Indeed, of all the different parts of the global economy, Eurasia is the one that will benefit the most from increased digital connectivity and inclusion, given the importance of the ‘distance factor’ that limits intensity of economic cooperation within the region. The gravity of the distance is particularly costly for the landlocked economies of Eurasia – in fact, Eurasia is home to 26 out of 44 (59%) of all landlocked countries in the world. In addition, the scale of “interiority” of certain regions of Eurasia in terms of geographical location is truly unique, Kazakhstan being the largest landlocked country in the world, while Bishkek is the capital farthest from the coast. in the world (all top 5 of the capitals furthest from the sea coasts in the world are in Asia).
Existing research suggests that digital platforms can have a significant effect on reducing the severity of distance: as Pierre-Louis Vézina notes, “distance between countries hinders international trade, but it matters 65% less for commerce on the eBay platform than for traditional offline commerce. commerce … The online world is flatter ”. Another EU study assessed the importance of distance for e-commerce. This study of 721 regions in five European Union countries shows that while distance is not ‘dead’ in e-commerce, there is evidence that express delivery in e-commerce is reducing distance for cross-border demand.
Ways to measure the effectiveness of a common platform would include the extent of liberalization and trade facilitation in digital trade through the Eurasian platform; increase in the size of the portfolio of joint investment projects linked to the digital economy by development institutions in the region, increase in cross-border and trans-regional trade and investments linked to the digital economy. The number of Multilateral Digital Economic Agreements (DEAs) facilitated by the platform would be a measure of the initiative’s contribution to multilateralism. Another important measure is the increase in connectivity resulting from the creation of the platform – this would relate to the increase in digital connectivity / inclusivity, especially in developing economies.
A common digital platform in Eurasia will serve to improve coordination between countries as well as regional integration agreements and their development institutions. It will also serve to transform the trade deal landscape by facilitating digital economic deals and multilateralizing existing digital deals. The joint platform will also advance international cooperation in digital and other areas related to the Fourth Industrial Revolution in order to strengthen the response to the Covid pandemic and improve the region’s capacities in the field of health care as well as in other fields related to the development of mankind. Capital city. A more cooperative framework for Eurasia that aims to emulate best practices and standards across the platform will also be conducive to longer-term cooperation, more active use of ESG standards and greater emphasis on economic sustainability.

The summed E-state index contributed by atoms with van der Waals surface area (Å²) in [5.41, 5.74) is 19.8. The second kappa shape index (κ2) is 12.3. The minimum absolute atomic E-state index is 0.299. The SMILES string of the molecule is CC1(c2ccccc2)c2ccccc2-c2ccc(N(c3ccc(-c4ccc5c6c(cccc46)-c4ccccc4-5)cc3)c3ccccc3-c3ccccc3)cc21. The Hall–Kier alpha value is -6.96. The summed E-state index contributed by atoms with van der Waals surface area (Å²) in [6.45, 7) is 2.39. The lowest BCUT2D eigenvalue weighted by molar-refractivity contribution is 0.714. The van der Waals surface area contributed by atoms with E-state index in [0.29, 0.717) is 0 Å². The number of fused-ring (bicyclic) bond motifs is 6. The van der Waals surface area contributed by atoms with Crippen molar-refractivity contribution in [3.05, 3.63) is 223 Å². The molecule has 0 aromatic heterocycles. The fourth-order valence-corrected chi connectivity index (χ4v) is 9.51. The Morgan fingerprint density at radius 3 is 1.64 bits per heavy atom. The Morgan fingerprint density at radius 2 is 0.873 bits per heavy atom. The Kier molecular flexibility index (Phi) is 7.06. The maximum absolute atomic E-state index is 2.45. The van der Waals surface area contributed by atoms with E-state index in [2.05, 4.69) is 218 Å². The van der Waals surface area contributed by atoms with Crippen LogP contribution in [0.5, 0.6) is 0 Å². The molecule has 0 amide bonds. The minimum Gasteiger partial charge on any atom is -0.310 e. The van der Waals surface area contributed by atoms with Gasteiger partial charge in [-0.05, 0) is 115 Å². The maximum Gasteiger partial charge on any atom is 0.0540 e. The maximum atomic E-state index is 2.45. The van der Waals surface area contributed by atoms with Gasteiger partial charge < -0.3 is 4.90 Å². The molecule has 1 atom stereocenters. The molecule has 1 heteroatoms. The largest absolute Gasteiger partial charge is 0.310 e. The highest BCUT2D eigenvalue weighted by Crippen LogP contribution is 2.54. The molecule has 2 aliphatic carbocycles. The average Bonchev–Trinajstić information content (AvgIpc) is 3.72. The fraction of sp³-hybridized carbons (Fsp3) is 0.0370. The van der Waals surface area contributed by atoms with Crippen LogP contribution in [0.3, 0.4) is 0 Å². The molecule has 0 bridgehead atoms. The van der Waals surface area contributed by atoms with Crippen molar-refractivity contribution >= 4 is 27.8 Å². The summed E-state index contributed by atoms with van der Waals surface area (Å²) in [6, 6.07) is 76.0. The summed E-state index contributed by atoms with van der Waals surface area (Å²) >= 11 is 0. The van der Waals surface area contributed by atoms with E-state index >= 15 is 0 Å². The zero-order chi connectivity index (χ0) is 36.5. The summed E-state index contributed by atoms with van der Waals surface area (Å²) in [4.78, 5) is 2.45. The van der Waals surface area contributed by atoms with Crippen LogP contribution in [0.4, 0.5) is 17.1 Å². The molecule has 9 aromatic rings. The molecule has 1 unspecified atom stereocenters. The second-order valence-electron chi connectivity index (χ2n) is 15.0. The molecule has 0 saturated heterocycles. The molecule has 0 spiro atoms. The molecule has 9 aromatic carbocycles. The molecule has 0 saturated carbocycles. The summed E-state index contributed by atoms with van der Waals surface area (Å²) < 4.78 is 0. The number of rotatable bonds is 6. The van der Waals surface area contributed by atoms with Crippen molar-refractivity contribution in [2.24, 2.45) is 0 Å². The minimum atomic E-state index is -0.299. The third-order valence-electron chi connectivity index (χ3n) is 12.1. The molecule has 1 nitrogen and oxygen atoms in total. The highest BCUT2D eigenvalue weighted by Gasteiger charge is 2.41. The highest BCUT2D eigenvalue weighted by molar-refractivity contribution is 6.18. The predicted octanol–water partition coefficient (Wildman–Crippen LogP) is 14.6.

The creation of the Eurasian digital platform can be a step towards building a global network of cooperation on the basis of plurilateral “bottom-up” cooperation between regional blocs rather than a “top-down” framework. at the bottom ”designed globally. Such an approach is in line with the principles contained in the WEF White Paper on Globalization 4.0 which advocates the use of flexible plurilateral trade agreements as a means of further advancing trade openness in key areas, including digital trade and electronic commerce: “Open plurilateral agreements of this nature are the most promising means available to update trade regulations without further fragmenting the world economy and weakening its crucial multilateral foundation”.
The formation of an open digital platform for Eurasia makes it likely to be replicated not only at the level of regional agreements, but also at the level of country-to-country cooperation as well as multilateral business platforms. . An important aspect of how such a platform works is the principle of openness and inclusiveness – whereby developing countries benefit from greater ‘digital inclusion’ and the opportunity to join digital alliances with stakeholders. advanced economies across Eurasia. In this way, the functioning of such a platform contributes to a more sustainable and balanced economic paradigm across Eurasia.